I was listening to the radio but the car's computer kept telling me the audio system was off... While I could control the volume and change the stations from outside the computer, I couldn't tell what radio station was set. Then the audio started blanking out and back on every few seconds. I ended up stopped at a red light under an overpass and lost power to the radio completely. It was a particularly bad song so I didn't care much. But I hit the power button anyway and the radio came back on and the nav system started working properly. I had been stuck in traffic and was suddenly surprised by how much I had depleted the battery. I had been getting an improper reading while the system was freaking out.
I was in and out of the Prius several times that night, and each time the computer would go crazy again.
Because the Prius is normally so reliable and no other editors have complained about this, I suspect the problem may have been caused by my fancy new cell phone. When I first got the phone, my wireless internet connection at home crapped out. When I called the wireless company, they asked if I had a new gadgety phone. Sure enough, the phone was the culprit. My wireless internet company changed my service to a different channel and now my mobile phone and wireless service are cohabitating nicely. At the time, my phone wasn't even turned on. Its mere presence in the house was enough to cause interference.
So, I am passing the Toyota Prius along to another editor. We'll see if our trusty little hybrid goes back to its normal reliable self.
Donna DeRosa, Managing Editor
November 03, 2006
Having recently turned 44,000 miles on our Prius we were not surprised when the maintenance light came on. The day it was scheduled for service at Toyota of Santa Monica we noticed a problem. The fuel gauge read (an optimistic) half-full but the car wouldn't take any gasoline.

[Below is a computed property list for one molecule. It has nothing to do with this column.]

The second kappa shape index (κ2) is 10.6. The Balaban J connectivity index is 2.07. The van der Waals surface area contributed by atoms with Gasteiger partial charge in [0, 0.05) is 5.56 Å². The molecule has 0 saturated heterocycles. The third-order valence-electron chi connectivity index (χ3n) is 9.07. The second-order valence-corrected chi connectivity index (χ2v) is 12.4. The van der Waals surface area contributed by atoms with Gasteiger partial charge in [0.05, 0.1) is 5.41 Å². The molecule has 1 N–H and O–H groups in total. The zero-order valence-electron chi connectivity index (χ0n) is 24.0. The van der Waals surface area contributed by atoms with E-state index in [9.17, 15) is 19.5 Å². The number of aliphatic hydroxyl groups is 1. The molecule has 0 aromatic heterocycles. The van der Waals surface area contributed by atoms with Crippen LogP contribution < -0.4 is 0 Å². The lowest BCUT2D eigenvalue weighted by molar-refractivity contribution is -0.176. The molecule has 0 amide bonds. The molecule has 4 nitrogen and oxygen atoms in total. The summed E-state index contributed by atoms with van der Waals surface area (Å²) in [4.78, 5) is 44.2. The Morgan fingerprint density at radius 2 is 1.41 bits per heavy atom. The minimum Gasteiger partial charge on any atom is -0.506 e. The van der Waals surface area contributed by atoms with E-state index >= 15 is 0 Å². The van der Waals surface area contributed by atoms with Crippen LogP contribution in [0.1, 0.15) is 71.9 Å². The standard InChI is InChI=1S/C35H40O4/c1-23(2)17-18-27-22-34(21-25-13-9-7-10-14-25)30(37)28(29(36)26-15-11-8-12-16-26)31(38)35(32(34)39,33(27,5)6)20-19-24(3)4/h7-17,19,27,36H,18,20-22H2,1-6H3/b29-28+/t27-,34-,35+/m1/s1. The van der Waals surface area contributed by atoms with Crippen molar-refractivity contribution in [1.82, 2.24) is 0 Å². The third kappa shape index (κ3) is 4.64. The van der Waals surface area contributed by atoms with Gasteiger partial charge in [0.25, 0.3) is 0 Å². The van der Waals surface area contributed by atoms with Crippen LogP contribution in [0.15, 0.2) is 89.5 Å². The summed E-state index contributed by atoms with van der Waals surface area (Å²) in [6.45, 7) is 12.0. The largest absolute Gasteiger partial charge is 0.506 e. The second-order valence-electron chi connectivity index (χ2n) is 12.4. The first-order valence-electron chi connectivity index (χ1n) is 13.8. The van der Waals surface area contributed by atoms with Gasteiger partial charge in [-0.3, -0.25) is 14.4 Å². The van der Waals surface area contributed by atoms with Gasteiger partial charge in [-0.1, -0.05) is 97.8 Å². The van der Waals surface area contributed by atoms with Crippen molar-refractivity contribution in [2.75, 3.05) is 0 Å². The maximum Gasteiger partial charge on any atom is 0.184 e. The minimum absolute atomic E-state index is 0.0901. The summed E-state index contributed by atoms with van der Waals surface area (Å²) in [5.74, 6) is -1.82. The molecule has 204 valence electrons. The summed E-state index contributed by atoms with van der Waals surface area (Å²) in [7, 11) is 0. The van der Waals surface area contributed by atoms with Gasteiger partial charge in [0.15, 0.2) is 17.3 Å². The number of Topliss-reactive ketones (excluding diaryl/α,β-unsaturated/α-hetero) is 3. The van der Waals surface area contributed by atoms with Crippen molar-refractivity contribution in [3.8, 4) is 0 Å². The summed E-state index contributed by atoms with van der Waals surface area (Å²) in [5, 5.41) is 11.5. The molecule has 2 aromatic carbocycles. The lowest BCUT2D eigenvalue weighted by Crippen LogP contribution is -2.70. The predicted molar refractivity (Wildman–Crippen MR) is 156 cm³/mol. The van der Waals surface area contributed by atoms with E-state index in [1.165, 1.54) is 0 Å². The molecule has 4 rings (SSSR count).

We tried to fill it at one pump to no avail, so we pulled to the neighboring pump with similar results... Driving to another gas station altogether we tried once more but were still met with a familiar click-click-click from the pump. Nothing. We asked the dealer to look into this issue during service.
The car spent the night with the Toyota folks in order to address the accuracy of the fuel gauge. When we picked it up the next morning we paid our $195.01 bill for the service and learned that they were unable to recreate the fuel problem. All systems checked out OK.
This same situation arose at 24,000 miles at which time the dealer performed a computer re-flash (per an outstanding TSB on the fuel gauge) to remedy the inaccuracy. Our advisor suggested we keep an eye on it and return to the dealership if the problem resurfaces. The next fill-up should tell the tale: was it a fluke, or do we have a real problem on our hands?
June 06, 2006
In light of the recent announcement by Toyota of a steering malfunction in some Prius models built between '02-'05, we thought it a good idea to see if our long-term car was part of the recall.
One member of our staff happens to have a personal friend that works in Toyota customer service, so a quick phone call confirmed that our VIN was not on "the list" for this current campaign. Our recommendation to other Prius owners is to contact your local Toyota dealership and find out if this steering concern applies to your vehicle.
Mike Schmidt, Vehicle Testing Assistant